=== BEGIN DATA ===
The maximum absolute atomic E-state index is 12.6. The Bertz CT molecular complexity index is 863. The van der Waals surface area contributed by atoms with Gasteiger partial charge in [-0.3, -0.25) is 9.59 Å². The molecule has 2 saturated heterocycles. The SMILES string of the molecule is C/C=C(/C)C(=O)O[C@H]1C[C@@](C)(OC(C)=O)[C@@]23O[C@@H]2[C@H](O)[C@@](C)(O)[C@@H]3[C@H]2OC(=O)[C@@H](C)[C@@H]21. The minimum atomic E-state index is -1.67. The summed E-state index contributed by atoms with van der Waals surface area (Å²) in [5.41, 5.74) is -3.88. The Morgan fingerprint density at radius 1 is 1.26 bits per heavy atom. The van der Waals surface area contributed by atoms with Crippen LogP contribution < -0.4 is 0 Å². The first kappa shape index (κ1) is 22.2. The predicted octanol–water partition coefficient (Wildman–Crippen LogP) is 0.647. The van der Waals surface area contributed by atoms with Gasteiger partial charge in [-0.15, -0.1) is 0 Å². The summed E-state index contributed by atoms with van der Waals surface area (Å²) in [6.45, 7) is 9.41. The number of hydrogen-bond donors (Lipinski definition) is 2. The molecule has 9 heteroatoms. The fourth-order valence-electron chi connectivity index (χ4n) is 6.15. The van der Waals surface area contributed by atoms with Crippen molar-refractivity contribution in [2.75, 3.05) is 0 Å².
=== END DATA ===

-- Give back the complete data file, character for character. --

The maximum absolute atomic E-state index is 12.6. The Bertz CT molecular complexity index is 863. The van der Waals surface area contributed by atoms with Gasteiger partial charge in [-0.3, -0.25) is 9.59 Å². The molecule has 2 saturated heterocycles. The SMILES string of the molecule is C/C=C(/C)C(=O)O[C@H]1C[C@@](C)(OC(C)=O)[C@@]23O[C@@H]2[C@H](O)[C@@](C)(O)[C@@H]3[C@H]2OC(=O)[C@@H](C)[C@@H]21. The minimum atomic E-state index is -1.67. The summed E-state index contributed by atoms with van der Waals surface area (Å²) in [5.41, 5.74) is -3.88. The Morgan fingerprint density at radius 1 is 1.26 bits per heavy atom. The van der Waals surface area contributed by atoms with Crippen LogP contribution < -0.4 is 0 Å². The first kappa shape index (κ1) is 22.2. The predicted octanol–water partition coefficient (Wildman–Crippen LogP) is 0.647. The van der Waals surface area contributed by atoms with Gasteiger partial charge in [-0.15, -0.1) is 0 Å². The summed E-state index contributed by atoms with van der Waals surface area (Å²) in [6.45, 7) is 9.41. The number of hydrogen-bond donors (Lipinski definition) is 2. The molecule has 9 heteroatoms. The fourth-order valence-electron chi connectivity index (χ4n) is 6.15. The van der Waals surface area contributed by atoms with Crippen molar-refractivity contribution in [2.75, 3.05) is 0 Å².